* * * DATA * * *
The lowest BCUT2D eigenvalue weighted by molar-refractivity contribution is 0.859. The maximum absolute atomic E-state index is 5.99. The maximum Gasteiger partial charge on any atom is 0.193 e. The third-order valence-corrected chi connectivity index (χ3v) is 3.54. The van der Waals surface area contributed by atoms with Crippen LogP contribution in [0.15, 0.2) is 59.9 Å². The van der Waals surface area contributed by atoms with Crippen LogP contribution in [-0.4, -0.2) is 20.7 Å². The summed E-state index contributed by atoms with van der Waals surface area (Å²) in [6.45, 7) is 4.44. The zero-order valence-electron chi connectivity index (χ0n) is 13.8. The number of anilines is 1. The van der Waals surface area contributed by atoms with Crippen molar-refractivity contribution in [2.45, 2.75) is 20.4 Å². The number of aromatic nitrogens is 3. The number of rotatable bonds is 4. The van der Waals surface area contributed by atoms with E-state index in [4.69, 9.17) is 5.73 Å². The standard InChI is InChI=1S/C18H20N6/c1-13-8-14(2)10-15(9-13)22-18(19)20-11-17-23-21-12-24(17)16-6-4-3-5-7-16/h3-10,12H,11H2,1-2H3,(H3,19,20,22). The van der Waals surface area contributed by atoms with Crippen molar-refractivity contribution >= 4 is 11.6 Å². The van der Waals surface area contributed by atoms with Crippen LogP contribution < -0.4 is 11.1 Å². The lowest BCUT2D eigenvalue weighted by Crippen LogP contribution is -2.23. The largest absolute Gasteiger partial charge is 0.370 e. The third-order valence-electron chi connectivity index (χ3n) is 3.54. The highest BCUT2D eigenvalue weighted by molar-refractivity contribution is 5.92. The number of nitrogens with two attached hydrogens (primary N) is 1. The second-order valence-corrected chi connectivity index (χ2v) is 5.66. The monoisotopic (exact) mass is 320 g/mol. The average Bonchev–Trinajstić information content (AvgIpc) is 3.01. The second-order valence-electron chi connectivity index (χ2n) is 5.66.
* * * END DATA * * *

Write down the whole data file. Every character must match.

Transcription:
The lowest BCUT2D eigenvalue weighted by molar-refractivity contribution is 0.859. The maximum absolute atomic E-state index is 5.99. The maximum Gasteiger partial charge on any atom is 0.193 e. The third-order valence-corrected chi connectivity index (χ3v) is 3.54. The van der Waals surface area contributed by atoms with Crippen LogP contribution in [0.15, 0.2) is 59.9 Å². The van der Waals surface area contributed by atoms with Crippen LogP contribution in [-0.4, -0.2) is 20.7 Å². The summed E-state index contributed by atoms with van der Waals surface area (Å²) in [6.45, 7) is 4.44. The zero-order valence-electron chi connectivity index (χ0n) is 13.8. The number of anilines is 1. The van der Waals surface area contributed by atoms with Crippen molar-refractivity contribution in [2.45, 2.75) is 20.4 Å². The number of aromatic nitrogens is 3. The number of rotatable bonds is 4. The van der Waals surface area contributed by atoms with E-state index in [4.69, 9.17) is 5.73 Å². The standard InChI is InChI=1S/C18H20N6/c1-13-8-14(2)10-15(9-13)22-18(19)20-11-17-23-21-12-24(17)16-6-4-3-5-7-16/h3-10,12H,11H2,1-2H3,(H3,19,20,22). The van der Waals surface area contributed by atoms with Crippen molar-refractivity contribution >= 4 is 11.6 Å². The van der Waals surface area contributed by atoms with Crippen LogP contribution < -0.4 is 11.1 Å². The lowest BCUT2D eigenvalue weighted by Crippen LogP contribution is -2.23. The largest absolute Gasteiger partial charge is 0.370 e. The third-order valence-electron chi connectivity index (χ3n) is 3.54. The highest BCUT2D eigenvalue weighted by molar-refractivity contribution is 5.92. The number of nitrogens with two attached hydrogens (primary N) is 1. The second-order valence-corrected chi connectivity index (χ2v) is 5.66. The monoisotopic (exact) mass is 320 g/mol. The average Bonchev–Trinajstić information content (AvgIpc) is 3.01. The second-order valence-electron chi connectivity index (χ2n) is 5.66.